What’s in the numbers? It’s just not cricket

Jon Swift

Jon Swift

It is not unknown for Dave the Silent, a man who values the cerebral things in life as much as the transitory temporal pleasures, to slip into a near-trance of intense meditation and in these moments it is best not to rouse him from his mental hibernation.

But as his brain reunited with his body and he rejoined the normal gathering, it became clear that the correlation between sport and numbers had been foremost on the mind of one of the country’s foremost phlangologists.

“This cricket in India,” he said, referring in his normal oblique way to the IPL which has all but engulfed our screens for well over a month. “I understand the basic premise that one side scores more than the other in 20 allotted overs as the Kolkata Knight Riders – so I see – did to the King’s XI Punjab in the final, but there are a lot of other things I don’t understand.

“The Fairplay Award, the Most Valuable Player… how do they decide on these tabulations? I am somewhat lost here, so please help me.”

This request was met by the sound of one hand clapping, as the gathering tacitly admitted that they had absolutely no idea.

“You see what I mean,” continued the Silent One, his engineering background clicking firmly into gear. “You can’t just accept that figures are right. Surely you have to question how they are arrived at.”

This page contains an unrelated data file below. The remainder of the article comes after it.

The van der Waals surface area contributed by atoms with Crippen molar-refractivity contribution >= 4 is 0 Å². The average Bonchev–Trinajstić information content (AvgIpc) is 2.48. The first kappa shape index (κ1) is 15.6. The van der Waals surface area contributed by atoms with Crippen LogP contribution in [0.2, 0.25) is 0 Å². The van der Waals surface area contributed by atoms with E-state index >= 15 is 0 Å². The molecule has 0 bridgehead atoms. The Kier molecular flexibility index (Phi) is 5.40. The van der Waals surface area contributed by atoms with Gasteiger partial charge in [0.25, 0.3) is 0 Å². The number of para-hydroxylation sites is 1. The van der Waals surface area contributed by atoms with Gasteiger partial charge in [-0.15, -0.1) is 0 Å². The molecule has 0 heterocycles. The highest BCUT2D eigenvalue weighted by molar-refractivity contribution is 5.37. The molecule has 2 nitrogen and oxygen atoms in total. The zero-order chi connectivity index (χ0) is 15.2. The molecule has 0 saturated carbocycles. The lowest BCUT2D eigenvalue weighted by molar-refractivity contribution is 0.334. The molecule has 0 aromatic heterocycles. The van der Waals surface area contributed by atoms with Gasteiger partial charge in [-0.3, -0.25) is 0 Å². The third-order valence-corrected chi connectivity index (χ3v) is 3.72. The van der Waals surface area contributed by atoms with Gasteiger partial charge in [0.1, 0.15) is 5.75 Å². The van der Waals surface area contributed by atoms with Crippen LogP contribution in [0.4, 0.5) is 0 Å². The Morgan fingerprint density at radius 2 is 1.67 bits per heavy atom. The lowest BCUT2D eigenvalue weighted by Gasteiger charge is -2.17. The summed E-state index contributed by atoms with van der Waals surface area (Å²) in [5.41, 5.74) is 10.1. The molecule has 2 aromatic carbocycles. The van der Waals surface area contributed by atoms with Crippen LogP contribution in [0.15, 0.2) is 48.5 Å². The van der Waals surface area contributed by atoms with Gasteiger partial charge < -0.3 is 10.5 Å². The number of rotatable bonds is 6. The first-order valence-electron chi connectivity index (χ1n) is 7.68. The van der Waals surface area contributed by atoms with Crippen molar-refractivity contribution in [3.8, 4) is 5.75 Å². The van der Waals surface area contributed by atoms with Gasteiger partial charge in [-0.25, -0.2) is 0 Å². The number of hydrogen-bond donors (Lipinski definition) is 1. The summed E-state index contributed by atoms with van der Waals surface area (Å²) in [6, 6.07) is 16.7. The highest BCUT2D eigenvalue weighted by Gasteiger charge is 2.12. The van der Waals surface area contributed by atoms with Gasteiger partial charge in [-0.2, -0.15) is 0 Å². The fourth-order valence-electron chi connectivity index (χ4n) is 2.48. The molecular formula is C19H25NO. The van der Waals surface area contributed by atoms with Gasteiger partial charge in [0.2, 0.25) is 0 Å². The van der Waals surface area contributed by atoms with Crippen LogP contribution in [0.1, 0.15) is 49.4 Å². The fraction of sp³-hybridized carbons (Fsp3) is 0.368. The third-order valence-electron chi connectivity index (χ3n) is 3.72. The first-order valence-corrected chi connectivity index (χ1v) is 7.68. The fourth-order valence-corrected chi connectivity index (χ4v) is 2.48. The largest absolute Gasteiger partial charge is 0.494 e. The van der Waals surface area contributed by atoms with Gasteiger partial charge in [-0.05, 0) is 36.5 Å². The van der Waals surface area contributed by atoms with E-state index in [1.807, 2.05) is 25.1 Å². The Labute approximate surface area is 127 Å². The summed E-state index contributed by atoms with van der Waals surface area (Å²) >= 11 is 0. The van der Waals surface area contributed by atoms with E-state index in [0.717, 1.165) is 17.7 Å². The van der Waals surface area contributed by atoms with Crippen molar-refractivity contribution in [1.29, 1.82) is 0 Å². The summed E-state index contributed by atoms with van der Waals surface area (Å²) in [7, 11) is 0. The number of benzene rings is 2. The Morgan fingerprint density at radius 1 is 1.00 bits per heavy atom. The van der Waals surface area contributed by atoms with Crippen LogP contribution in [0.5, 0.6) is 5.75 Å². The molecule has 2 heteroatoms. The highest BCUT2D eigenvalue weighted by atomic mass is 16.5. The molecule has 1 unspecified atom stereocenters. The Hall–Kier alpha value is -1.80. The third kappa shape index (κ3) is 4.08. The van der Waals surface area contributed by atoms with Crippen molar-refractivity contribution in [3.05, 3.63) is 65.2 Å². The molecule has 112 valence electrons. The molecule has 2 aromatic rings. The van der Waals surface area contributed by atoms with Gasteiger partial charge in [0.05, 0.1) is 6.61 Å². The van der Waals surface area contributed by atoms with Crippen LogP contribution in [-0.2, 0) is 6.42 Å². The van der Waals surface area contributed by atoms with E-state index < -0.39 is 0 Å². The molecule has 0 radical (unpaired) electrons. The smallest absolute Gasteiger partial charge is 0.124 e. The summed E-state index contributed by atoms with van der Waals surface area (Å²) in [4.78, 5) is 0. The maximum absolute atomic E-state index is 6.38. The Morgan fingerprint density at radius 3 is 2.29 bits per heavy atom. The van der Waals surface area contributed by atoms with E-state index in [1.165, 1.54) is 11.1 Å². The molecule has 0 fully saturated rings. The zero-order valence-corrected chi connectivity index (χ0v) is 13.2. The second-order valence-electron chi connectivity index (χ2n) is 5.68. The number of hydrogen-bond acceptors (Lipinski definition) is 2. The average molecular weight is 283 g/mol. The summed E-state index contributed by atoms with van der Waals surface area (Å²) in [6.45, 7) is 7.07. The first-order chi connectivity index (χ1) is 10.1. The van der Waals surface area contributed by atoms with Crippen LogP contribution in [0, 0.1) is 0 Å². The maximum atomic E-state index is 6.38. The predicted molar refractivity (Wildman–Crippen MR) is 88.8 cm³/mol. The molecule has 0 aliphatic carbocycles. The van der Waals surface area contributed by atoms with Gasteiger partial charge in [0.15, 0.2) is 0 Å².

Then, doing an abrupt about turn from the realms of micro-measurement, the Silent One offered an observation perhaps more fitting to the feelings of the assembled members.

“In any event,” he said, “it strikes me that the series has revolved around bands of young women with pom-poms, figures I find more pleasing on the eye and easier to understand.”

It was at this juncture that the gathering got the feeling that they had been released from the impromptu maths class, but, as the Silent One slipped back into gear from a very temporary neutral, it was immediately evident that he had not exhausted his subject.

“Figures – times, averages and things like that – are self-evidently important in all sports,” he said, “but explain this to me, how can the organisers tell us that Sunday’s Comrades Marathon was exactly 89.28km?

“There is surely no way even the most anally retentive surveyor could have worked out that every runner who crosses the tape after charging between Pietermaritzburg and Durban travels exactly the same distance.

“I know this might fly in the face of what I have just said about the integrity of figures, but surely you have to take into account all the cutting of corners – not to mention dashing off into the bush for what I believe is called a comfort break.

“If this is an average, why not let logic come to the fore and just call it a 90km run?

“And speaking of logic, much as I admire anyone with the intestinal fortitude to take on the Comrades, it strikes me that there is a perfectly serviceable railway service between Maritzburg and Durban. It might be heroic to don a pair of takkies to avoid the fare, but then I can’t explain cricket’s pom-poms either.”

 

 

 

 

 

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8 December 2018 THE VAAL

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